It's a Blur XC with a Stan's Olympic 26" rear / ztr355-650b up front. I just measured the wheel diameter: With my little Michelin 2.0 on the rear, the diameter is ~25.5" (sounds really small to me), while the front wheel is 27.5". With two 26'" wheels, the bike climbed like a goat but was a hair twitchy on descents. With the suspension unloaded, the BB sits just a hair below 13". I'm really hoping the 1" rise in the front with the new wheel isn't too much. But to be safe, I'm thinking I'll run the fork with a little extra sag to keep the rake effect from being too severe.

    Since the new wheels will need to be retentioned soon, I'm running tubes for now. Will stretch the tires a bit and let the spokes settle, and after retentioning, I'll switch it to Stan's tubeless.

    Hope to have a few rides on it by next week. Input before then completely welcome.
    You will need to adjust your position relative to the ground, and more importantly the BB, to ensure that the bike performs well.

    Take some measurements off the bike with the 26" front wheel on; bars to ground, top of saddle to ground, nose of saddle behind BB.

    What you will likely find with the 650B wheel installed is that your bars will have to come down 13mm and the saddle will need to go up 6mm and forward 3mm. This should get you roughly in the same position over the bike as you had with the 26" wheel.

    Only then will you be able to accurately asses the performance of the wheel. Fwiw, if you do this, I am pretty sure you're going to really like the way the bike performs with a 650B wheel up front. Good luck!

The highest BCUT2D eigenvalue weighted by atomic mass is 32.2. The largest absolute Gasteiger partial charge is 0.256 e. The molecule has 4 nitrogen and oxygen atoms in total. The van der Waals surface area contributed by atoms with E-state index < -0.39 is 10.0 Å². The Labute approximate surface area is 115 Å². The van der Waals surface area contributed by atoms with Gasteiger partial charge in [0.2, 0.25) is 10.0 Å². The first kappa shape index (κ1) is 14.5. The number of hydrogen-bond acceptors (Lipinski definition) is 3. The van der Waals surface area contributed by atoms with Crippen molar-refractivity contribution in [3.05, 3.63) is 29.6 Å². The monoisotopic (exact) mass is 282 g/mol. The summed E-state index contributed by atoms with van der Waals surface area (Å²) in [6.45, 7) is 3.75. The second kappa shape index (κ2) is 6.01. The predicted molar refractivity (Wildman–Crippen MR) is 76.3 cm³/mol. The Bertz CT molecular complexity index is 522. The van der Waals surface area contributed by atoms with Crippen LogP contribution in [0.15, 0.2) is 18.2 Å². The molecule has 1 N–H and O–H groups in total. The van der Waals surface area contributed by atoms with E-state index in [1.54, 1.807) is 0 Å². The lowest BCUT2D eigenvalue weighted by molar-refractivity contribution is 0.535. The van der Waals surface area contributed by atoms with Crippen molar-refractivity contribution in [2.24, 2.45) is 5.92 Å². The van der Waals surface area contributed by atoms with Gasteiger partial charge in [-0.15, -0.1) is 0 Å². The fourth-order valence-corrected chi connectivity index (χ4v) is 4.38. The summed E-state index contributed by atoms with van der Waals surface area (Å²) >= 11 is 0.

Cheers,

    KP

    PS: Do not run more sag in the fork to compensate for the additional ride height. This will certainly compromise the performance of the bike. Keep the fork set to your normal / preferred settings.
    “Those that say it can’t be done should get out of the way of those doing it.”

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  8. #8
    TNC
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    Kirk, I'm not so sure he's going to have to do as much geometry tweaking from the looks of his setup in the pic. He looks like a guy who either by his physical size or setup preference already runs his saddle well above the bar...for reason of his size, I'm guessing. I think he may end up liking the setup he's got now with the 650B. That guy at our shop, texheckler, who had the 650B Heckler and now the 650B Epic, is a very tall person. His bikes all look like this...refer back to the current 650B Epic thread for a pic. I don't think these types of riders who require such tall saddle to bar setups get a negative feedback with raising the front end a bit. In fact it usually makes such a setup a better all-around handling bike IMO and observation. People are different though, so the OP's preference will tell the tale, I guess.

  9. #9
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    I have the same bike

    I have the exact same frame; same size, even same color.

    I also have what would be viewed as a significantly higher saddle relate to bar position, but that may be because I have a lot of time on the road.